Following the Deepwater Horizon Macondo incident, the British
Petroleum blowout in the Gulf of Mexico, the government of
Newfoundland and Labrador commissioned an independent study into
the preparedness and ability of provincial agencies to respond to
an off-shore crisis. Captain Mark Turner, an expert in marine
safety and environmental management, was retained to assess the
current regulatory framework and the ability of the province to
respond to an incident.
Among the recommendations of the study, the report suggests the
need to increase the liability cap on compensation in the event of
a spill or blowout from the current Canadian law limits on
liability for damages from a spill of $40 million for Arctic water
and $30 million for spills on the eastern coast. The report also
advocates for the inclusion of regular audits performed by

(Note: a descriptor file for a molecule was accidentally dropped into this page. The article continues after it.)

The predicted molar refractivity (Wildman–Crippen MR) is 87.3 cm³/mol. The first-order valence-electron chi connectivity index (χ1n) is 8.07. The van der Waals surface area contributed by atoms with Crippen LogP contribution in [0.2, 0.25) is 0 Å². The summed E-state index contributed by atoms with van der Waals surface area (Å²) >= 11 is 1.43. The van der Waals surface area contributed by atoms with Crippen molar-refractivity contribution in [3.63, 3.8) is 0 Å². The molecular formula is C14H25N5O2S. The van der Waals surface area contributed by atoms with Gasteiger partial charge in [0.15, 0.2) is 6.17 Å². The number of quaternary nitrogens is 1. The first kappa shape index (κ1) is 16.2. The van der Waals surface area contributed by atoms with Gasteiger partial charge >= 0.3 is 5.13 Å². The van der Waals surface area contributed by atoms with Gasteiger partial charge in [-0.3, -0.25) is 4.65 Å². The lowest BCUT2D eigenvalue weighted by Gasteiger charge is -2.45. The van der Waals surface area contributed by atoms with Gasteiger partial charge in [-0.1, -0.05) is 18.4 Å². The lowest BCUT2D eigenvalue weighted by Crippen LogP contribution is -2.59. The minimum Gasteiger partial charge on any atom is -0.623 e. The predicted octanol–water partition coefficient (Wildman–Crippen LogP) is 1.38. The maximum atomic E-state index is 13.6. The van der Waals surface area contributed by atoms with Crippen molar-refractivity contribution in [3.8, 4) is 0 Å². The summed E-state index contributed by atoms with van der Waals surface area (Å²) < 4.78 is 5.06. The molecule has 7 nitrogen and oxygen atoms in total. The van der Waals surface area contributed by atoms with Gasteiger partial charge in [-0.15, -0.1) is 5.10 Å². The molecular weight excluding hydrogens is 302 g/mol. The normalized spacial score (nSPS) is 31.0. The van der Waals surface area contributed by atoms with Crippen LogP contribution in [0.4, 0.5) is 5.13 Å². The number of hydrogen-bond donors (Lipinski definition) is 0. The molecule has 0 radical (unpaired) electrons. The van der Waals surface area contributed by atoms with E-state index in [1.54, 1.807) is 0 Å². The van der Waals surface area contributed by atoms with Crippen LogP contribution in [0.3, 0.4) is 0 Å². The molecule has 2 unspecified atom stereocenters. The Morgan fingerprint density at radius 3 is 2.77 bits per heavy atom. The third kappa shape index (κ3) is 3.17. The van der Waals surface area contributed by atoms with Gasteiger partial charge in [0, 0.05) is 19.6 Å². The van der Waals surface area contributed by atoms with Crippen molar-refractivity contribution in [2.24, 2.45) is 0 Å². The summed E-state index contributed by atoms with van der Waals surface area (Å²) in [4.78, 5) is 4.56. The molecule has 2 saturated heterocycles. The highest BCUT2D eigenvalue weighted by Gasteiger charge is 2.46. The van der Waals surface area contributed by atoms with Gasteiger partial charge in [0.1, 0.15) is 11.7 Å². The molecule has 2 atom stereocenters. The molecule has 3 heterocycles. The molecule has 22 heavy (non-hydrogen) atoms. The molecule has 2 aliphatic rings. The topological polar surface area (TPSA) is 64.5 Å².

independent third parties in order to add transparency to internal
findings of the regulators. Furthermore, the report recommended the
need for the Canada-Newfoundland and Labrador Offshore Petroleum
Board to design more detailed strategies aimed specifically at
blow-outs, and advocated for a "Total System" approach to
blowout control, management response and recovery.
Newfoundland & Labrador Natural Resource Minister Shawn Skinner
said the government supports all of the recommendations and is
prepared to work with the other provincial and federal agencies
that share responsibility for the oversight of off-shore drilling
and production activities.
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Canada is a constitutional monarchy, a parliamentary democracy and a federation comprised of ten provinces and three territories. Canada's judiciary is independent of the legislative and executive branches of Government.
In Bank of Montreal v Bumper Development Corporation Ltd, 2016 ABQB 363, the Alberta Court of Queen's Bench enforced the "immediate replacement" provision in the Canadian Association of Petroleum Landmen 2007 Operating Procedure...
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